The first time, he clung to the chain-link fence along the main straightaway in front of some 400,000 fans at the Indianapolis 500, shortly after taking the checkered flag. The repeat performance came in the solitude of the garage, with nightfall creeping over the track and Castroneves surrounded only by his team.
So ended a wacky day at the Indy 500, where it took about three hours to make it through 200 laps Sunday - and more than 5 1/2 hours to announce that Castroneves had indeed won the race, giving him a chance to carouse again.
"I knew what to do," said Castroneves, known as Spiderman for his fence-climbing exploits. "Let's celebrate."
Well, not so fast. Paul Tracy actually passed Castroneves on the next-to-last lap, then was told to get back behind him because a yellow caution flag had come out.
Castroneves took the checkered flag to become the first back-to-back winner of the 500 since Al Unser Sr. in 1970-71, but Tracy insisted that he took the lead a split-second before the caution period began.
The Indy Racing League spent the rest of the afternoon and into the evening trying to figure out just who had won, finally posting the official results at 8:40 p.m. EDT.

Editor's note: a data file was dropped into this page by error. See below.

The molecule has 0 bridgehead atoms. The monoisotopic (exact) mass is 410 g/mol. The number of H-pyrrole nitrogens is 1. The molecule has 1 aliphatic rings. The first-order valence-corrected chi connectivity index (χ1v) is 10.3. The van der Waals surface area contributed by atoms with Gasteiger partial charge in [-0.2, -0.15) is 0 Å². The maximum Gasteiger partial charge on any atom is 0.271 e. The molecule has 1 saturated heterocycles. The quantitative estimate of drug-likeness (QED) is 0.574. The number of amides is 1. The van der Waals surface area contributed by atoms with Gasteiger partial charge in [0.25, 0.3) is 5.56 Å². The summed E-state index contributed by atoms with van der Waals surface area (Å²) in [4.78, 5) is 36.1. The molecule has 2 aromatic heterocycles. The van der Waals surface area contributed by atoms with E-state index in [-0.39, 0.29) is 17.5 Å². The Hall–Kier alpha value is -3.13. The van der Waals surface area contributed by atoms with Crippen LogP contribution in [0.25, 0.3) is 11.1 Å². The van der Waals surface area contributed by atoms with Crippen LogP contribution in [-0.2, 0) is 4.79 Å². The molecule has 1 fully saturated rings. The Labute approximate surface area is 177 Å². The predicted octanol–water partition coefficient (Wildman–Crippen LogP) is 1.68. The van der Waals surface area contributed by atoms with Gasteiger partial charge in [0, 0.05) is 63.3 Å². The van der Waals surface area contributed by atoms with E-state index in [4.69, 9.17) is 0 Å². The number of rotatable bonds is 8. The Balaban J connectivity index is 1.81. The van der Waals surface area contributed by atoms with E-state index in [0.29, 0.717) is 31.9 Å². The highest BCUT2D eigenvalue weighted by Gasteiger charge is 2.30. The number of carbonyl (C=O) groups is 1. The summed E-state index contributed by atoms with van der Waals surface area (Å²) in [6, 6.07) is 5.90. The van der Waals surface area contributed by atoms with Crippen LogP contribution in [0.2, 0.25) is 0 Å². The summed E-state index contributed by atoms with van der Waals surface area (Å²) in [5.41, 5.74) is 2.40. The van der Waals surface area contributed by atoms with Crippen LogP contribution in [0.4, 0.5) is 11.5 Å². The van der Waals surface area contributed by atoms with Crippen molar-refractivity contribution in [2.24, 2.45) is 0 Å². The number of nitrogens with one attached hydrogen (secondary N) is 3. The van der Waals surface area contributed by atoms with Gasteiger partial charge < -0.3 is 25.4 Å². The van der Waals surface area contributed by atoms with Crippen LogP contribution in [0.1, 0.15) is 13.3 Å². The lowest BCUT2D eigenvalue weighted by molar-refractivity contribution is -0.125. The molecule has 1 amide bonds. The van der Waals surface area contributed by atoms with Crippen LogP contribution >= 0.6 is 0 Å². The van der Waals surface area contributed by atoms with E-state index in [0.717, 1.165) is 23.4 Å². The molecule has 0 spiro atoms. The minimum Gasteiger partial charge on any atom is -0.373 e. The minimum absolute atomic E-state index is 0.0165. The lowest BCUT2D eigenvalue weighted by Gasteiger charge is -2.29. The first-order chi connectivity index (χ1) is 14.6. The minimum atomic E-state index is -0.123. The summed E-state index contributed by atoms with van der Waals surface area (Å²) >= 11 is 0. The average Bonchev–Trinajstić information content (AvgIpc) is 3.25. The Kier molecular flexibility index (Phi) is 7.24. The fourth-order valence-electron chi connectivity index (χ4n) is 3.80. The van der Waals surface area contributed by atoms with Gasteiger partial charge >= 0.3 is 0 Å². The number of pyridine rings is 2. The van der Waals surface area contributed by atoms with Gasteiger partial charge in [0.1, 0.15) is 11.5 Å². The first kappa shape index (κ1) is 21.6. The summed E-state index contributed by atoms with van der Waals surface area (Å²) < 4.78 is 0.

Castroneves first, Tracy second.
Castroneves popped champagne when he saw the news on TV. The runner-up immediately filed a protest, which was scheduled to be heard Monday at IRL headquarters.
"I believe I won," said Tracy, whose view didn't change after he saw TV footage, the track timing data and videotape. "I passed him, then the yellow came out."
IRL officials admitted the videotape was inconclusive, but they based their decision on data showing the yellow dashboard lights inside the cars went on while Castroneves was still leading. They also relied on a radio broadcast transmitted to all drivers announcing the caution.
Unlike NASCAR, racing in the IRL ceases the moment the yellow flag comes out, not when the drivers come back to the start-finish line. Tracy and Castroneves were almost wheel to wheel when, on the other side of the track, Laurent Redon and Buddy Lazier crashed to bring out the caution.
And so began the debate over what transpired during a fraction of a second in turn three.
"There's just no evidence worthy of overturning our original decision," said Brian Barnhart, the IRL's vice president of operations.
Castroneves didn't have the fastest car on the track, but a brilliant gamble by car owner Roger Penske gave him his 12th Indy victory. The 27-year-old Brazilian went the last 105 miles without stopping for fuel and fresh tires, going to the lead for the first time just 23 laps from the finish.
Castroneves had less than a gallon of fuel remaining as he crossed the line, prompting him to quickly park his red and white car. He leaped out, sprang across the track and jumped on the catch fence, joined by the 64-year-old Penske.
Then, it was back to the team motor home to see if they could keep the victory.